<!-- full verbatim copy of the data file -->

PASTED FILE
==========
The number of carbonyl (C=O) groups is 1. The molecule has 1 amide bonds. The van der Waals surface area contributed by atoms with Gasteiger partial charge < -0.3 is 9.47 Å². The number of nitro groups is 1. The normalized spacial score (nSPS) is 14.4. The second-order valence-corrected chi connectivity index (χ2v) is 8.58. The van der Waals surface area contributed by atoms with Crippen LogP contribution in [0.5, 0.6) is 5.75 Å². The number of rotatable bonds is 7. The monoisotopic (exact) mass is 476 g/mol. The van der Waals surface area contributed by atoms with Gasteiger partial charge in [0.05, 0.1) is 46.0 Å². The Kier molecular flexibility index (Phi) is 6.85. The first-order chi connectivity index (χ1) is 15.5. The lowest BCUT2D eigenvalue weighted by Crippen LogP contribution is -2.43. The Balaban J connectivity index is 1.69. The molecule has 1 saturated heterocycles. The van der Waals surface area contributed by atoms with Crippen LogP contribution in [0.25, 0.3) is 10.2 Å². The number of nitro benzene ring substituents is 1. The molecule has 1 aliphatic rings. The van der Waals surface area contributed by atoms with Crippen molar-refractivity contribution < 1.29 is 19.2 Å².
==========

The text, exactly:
The number of carbonyl (C=O) groups is 1. The molecule has 1 amide bonds. The van der Waals surface area contributed by atoms with Gasteiger partial charge < -0.3 is 9.47 Å². The number of nitro groups is 1. The normalized spacial score (nSPS) is 14.4. The second-order valence-corrected chi connectivity index (χ2v) is 8.58. The van der Waals surface area contributed by atoms with Crippen LogP contribution in [0.5, 0.6) is 5.75 Å². The number of rotatable bonds is 7. The monoisotopic (exact) mass is 476 g/mol. The van der Waals surface area contributed by atoms with Gasteiger partial charge in [0.05, 0.1) is 46.0 Å². The Kier molecular flexibility index (Phi) is 6.85. The first-order chi connectivity index (χ1) is 15.5. The lowest BCUT2D eigenvalue weighted by Crippen LogP contribution is -2.43. The Balaban J connectivity index is 1.69. The molecule has 1 saturated heterocycles. The van der Waals surface area contributed by atoms with Crippen LogP contribution in [0.25, 0.3) is 10.2 Å². The number of nitro benzene ring substituents is 1. The molecule has 1 aliphatic rings. The van der Waals surface area contributed by atoms with Crippen molar-refractivity contribution < 1.29 is 19.2 Å².